Production of lipid compounds in the yeast Saccharomyces cerevisiae
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- Veen, M. & Lang, C. Appl Microbiol Biotechnol (2004) 63: 635. doi:10.1007/s00253-003-1456-7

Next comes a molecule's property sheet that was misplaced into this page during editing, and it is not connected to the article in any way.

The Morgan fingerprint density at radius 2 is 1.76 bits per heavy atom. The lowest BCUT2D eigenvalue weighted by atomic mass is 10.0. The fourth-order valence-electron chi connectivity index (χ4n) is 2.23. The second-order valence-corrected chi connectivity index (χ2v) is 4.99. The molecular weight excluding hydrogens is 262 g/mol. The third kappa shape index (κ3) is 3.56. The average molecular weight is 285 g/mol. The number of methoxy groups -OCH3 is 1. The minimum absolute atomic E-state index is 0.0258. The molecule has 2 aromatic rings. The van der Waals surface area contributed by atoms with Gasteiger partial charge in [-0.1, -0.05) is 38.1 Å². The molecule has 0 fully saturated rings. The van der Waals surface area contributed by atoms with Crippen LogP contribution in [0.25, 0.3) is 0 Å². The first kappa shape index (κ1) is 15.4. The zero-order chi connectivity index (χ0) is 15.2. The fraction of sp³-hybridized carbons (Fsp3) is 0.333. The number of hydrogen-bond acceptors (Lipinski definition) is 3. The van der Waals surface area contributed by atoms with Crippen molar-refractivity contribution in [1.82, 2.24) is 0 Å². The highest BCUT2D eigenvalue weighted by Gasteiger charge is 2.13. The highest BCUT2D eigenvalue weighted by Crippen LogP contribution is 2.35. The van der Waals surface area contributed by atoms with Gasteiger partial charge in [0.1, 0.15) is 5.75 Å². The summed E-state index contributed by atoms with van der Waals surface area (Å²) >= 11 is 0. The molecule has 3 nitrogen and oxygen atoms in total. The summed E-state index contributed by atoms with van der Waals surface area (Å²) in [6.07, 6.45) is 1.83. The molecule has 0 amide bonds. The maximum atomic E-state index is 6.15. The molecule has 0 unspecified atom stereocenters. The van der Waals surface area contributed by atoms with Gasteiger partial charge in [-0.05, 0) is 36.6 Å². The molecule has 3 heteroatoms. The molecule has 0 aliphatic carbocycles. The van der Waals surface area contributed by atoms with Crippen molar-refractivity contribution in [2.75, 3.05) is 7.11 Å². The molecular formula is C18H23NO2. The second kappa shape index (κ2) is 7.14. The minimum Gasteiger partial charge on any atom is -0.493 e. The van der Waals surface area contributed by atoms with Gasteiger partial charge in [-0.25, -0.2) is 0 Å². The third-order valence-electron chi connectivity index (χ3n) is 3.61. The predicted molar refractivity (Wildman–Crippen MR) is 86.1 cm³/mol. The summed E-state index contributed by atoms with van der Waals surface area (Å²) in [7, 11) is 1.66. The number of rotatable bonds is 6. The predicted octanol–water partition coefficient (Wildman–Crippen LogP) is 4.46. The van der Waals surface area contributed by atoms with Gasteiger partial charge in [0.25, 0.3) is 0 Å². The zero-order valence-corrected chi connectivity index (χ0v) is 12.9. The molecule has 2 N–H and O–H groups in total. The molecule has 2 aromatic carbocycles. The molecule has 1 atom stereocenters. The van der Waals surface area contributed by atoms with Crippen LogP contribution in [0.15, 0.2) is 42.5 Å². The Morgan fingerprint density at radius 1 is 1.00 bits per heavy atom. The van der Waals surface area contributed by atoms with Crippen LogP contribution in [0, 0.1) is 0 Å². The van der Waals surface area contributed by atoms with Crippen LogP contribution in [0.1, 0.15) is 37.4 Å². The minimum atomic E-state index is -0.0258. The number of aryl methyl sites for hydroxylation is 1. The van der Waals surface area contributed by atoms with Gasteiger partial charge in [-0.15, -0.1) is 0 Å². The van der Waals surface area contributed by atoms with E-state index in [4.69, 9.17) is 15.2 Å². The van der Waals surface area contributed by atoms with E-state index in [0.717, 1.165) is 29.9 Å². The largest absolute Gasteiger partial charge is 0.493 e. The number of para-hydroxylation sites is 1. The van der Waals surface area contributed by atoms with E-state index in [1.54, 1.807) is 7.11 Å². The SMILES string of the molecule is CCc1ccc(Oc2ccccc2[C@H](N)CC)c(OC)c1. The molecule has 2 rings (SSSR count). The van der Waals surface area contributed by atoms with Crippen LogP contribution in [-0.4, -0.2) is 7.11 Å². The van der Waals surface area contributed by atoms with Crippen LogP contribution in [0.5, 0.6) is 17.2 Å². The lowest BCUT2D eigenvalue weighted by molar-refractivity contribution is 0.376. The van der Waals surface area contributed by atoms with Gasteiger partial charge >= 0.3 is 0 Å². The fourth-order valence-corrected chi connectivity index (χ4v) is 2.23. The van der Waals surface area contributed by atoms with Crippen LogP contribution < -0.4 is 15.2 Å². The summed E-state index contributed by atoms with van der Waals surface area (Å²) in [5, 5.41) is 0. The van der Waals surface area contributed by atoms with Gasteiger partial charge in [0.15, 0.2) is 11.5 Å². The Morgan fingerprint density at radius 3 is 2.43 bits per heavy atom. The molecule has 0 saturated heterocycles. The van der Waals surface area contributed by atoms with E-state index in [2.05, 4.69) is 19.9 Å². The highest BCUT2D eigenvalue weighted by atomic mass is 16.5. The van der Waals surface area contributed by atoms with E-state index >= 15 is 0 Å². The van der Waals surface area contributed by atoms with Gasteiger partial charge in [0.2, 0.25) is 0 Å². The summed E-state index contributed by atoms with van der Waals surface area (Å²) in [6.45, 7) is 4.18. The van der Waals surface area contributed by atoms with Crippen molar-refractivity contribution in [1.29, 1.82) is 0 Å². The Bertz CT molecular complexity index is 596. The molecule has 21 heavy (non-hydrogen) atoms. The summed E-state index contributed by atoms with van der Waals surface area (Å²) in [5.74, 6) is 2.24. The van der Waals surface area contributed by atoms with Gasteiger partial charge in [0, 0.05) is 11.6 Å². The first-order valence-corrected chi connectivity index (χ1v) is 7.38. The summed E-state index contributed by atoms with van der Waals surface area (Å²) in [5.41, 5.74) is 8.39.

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This review describes progress using the yeast Saccharomyces cerevisiae as a model organism for the fast and efficient analysis of genes and enzyme activities involved in the lipid biosynthetic pathways of several donor organisms. Furthermore, we assess the impact of baker′s yeast on the production of novel, high-value lipid compounds. Yeast can be genetically modified to produce selected substances in relatively high amounts. A major advantage in choosing yeast as an object for metabolic engineering is the fact that the lipid pathways in this organism have been described in detail and are well characterized. We focus on the de novo production of three major families of lipid products. These are: (1) sterols, providing some previously known and some novel applications as examples of the lipid pathway enhancement that occurs naturally in yeast, (2) the reconstitution of the biosynthetic pathway of steroid hormones and (3) the biosynthesis of polyunsaturated fatty acids, leading to the biosynthesis of different omega-3 and omega-6 fatty acids which do not occur naturally in yeast. We utilize the current knowledge and point out perspectives and problems for future biotechnological applications in the field of lipid compounds.